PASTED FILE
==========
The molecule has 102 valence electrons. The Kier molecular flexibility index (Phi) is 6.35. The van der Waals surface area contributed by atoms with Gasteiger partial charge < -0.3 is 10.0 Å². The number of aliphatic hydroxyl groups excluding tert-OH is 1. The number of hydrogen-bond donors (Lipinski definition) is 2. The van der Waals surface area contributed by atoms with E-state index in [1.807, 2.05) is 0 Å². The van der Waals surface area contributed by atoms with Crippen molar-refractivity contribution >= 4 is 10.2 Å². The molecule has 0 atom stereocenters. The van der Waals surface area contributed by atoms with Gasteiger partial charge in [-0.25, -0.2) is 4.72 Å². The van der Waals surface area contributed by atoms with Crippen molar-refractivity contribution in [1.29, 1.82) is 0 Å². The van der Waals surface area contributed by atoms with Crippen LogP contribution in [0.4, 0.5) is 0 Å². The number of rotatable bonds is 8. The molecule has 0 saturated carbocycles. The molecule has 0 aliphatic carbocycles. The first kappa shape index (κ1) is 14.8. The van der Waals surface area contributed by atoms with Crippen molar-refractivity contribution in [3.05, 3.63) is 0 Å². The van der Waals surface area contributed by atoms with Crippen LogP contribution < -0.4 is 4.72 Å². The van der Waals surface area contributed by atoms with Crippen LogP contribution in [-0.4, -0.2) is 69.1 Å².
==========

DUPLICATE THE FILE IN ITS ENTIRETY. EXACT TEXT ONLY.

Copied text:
The molecule has 102 valence electrons. The Kier molecular flexibility index (Phi) is 6.35. The van der Waals surface area contributed by atoms with Gasteiger partial charge < -0.3 is 10.0 Å². The number of aliphatic hydroxyl groups excluding tert-OH is 1. The number of hydrogen-bond donors (Lipinski definition) is 2. The van der Waals surface area contributed by atoms with E-state index in [1.807, 2.05) is 0 Å². The van der Waals surface area contributed by atoms with Crippen molar-refractivity contribution >= 4 is 10.2 Å². The molecule has 0 atom stereocenters. The van der Waals surface area contributed by atoms with Gasteiger partial charge in [-0.25, -0.2) is 4.72 Å². The van der Waals surface area contributed by atoms with Crippen molar-refractivity contribution in [1.29, 1.82) is 0 Å². The van der Waals surface area contributed by atoms with Crippen LogP contribution in [0.4, 0.5) is 0 Å². The number of rotatable bonds is 8. The molecule has 0 saturated carbocycles. The molecule has 0 aliphatic carbocycles. The first kappa shape index (κ1) is 14.8. The van der Waals surface area contributed by atoms with Crippen molar-refractivity contribution in [3.05, 3.63) is 0 Å². The van der Waals surface area contributed by atoms with Crippen LogP contribution < -0.4 is 4.72 Å². The van der Waals surface area contributed by atoms with Crippen LogP contribution in [-0.4, -0.2) is 69.1 Å².